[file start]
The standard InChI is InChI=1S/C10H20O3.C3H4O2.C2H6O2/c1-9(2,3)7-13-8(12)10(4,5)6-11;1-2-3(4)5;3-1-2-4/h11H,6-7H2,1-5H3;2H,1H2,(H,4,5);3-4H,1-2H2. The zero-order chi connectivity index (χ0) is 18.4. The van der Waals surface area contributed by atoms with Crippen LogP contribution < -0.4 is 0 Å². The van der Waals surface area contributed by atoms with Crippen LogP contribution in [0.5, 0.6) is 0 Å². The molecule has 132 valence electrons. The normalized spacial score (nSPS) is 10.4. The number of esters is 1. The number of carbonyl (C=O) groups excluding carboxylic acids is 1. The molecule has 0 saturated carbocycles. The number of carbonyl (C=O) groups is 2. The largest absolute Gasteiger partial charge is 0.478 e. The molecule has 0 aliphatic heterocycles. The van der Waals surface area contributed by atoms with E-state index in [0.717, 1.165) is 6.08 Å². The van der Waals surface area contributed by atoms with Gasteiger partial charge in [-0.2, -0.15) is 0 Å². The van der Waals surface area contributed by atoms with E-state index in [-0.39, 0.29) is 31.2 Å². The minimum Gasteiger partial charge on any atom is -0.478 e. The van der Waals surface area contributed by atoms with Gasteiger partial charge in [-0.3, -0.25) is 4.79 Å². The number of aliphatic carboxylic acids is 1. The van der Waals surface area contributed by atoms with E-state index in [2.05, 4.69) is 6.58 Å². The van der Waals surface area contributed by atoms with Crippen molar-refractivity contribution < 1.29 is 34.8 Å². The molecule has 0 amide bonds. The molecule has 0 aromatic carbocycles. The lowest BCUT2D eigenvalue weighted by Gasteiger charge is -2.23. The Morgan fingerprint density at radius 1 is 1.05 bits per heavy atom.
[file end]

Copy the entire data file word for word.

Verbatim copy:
The standard InChI is InChI=1S/C10H20O3.C3H4O2.C2H6O2/c1-9(2,3)7-13-8(12)10(4,5)6-11;1-2-3(4)5;3-1-2-4/h11H,6-7H2,1-5H3;2H,1H2,(H,4,5);3-4H,1-2H2. The zero-order chi connectivity index (χ0) is 18.4. The van der Waals surface area contributed by atoms with Crippen LogP contribution < -0.4 is 0 Å². The van der Waals surface area contributed by atoms with Crippen LogP contribution in [0.5, 0.6) is 0 Å². The molecule has 132 valence electrons. The normalized spacial score (nSPS) is 10.4. The number of esters is 1. The number of carbonyl (C=O) groups excluding carboxylic acids is 1. The molecule has 0 saturated carbocycles. The number of carbonyl (C=O) groups is 2. The largest absolute Gasteiger partial charge is 0.478 e. The molecule has 0 aliphatic heterocycles. The van der Waals surface area contributed by atoms with E-state index in [0.717, 1.165) is 6.08 Å². The van der Waals surface area contributed by atoms with Gasteiger partial charge in [-0.2, -0.15) is 0 Å². The van der Waals surface area contributed by atoms with E-state index in [-0.39, 0.29) is 31.2 Å². The minimum Gasteiger partial charge on any atom is -0.478 e. The van der Waals surface area contributed by atoms with Gasteiger partial charge in [-0.3, -0.25) is 4.79 Å². The number of aliphatic carboxylic acids is 1. The van der Waals surface area contributed by atoms with E-state index in [2.05, 4.69) is 6.58 Å². The van der Waals surface area contributed by atoms with Crippen molar-refractivity contribution < 1.29 is 34.8 Å². The molecule has 0 amide bonds. The molecule has 0 aromatic carbocycles. The lowest BCUT2D eigenvalue weighted by Gasteiger charge is -2.23. The Morgan fingerprint density at radius 1 is 1.05 bits per heavy atom.